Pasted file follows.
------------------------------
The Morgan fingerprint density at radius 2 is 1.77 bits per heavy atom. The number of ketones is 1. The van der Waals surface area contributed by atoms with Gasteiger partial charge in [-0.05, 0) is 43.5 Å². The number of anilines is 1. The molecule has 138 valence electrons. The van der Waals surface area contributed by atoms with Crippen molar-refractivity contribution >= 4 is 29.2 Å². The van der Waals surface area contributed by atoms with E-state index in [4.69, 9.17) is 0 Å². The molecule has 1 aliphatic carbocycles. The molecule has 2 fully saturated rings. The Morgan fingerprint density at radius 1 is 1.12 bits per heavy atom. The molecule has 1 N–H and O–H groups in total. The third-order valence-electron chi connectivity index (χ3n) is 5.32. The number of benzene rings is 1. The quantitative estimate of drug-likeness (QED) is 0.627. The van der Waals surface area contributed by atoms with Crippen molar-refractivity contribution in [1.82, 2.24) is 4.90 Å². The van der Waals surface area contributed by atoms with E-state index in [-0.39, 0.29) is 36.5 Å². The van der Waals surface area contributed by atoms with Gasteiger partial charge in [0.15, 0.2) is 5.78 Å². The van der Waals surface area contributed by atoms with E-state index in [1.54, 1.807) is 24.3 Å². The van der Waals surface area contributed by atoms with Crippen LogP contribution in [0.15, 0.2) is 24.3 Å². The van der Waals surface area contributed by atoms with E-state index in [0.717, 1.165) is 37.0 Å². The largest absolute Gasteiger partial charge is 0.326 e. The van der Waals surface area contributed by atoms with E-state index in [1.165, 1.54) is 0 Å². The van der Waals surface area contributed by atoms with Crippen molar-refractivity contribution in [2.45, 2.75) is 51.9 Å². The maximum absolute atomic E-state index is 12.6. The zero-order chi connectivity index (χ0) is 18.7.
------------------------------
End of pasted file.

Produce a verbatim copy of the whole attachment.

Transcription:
The Morgan fingerprint density at radius 2 is 1.77 bits per heavy atom. The number of ketones is 1. The van der Waals surface area contributed by atoms with Gasteiger partial charge in [-0.05, 0) is 43.5 Å². The number of anilines is 1. The molecule has 138 valence electrons. The van der Waals surface area contributed by atoms with Crippen molar-refractivity contribution >= 4 is 29.2 Å². The van der Waals surface area contributed by atoms with E-state index in [4.69, 9.17) is 0 Å². The molecule has 1 aliphatic carbocycles. The molecule has 2 fully saturated rings. The Morgan fingerprint density at radius 1 is 1.12 bits per heavy atom. The molecule has 1 N–H and O–H groups in total. The third-order valence-electron chi connectivity index (χ3n) is 5.32. The number of benzene rings is 1. The quantitative estimate of drug-likeness (QED) is 0.627. The van der Waals surface area contributed by atoms with Crippen molar-refractivity contribution in [1.82, 2.24) is 4.90 Å². The van der Waals surface area contributed by atoms with E-state index in [-0.39, 0.29) is 36.5 Å². The van der Waals surface area contributed by atoms with Gasteiger partial charge in [0.15, 0.2) is 5.78 Å². The van der Waals surface area contributed by atoms with E-state index in [1.54, 1.807) is 24.3 Å². The van der Waals surface area contributed by atoms with Crippen LogP contribution in [0.15, 0.2) is 24.3 Å². The van der Waals surface area contributed by atoms with E-state index in [0.717, 1.165) is 37.0 Å². The largest absolute Gasteiger partial charge is 0.326 e. The van der Waals surface area contributed by atoms with E-state index in [1.165, 1.54) is 0 Å². The van der Waals surface area contributed by atoms with Crippen molar-refractivity contribution in [2.45, 2.75) is 51.9 Å². The maximum absolute atomic E-state index is 12.6. The zero-order chi connectivity index (χ0) is 18.7.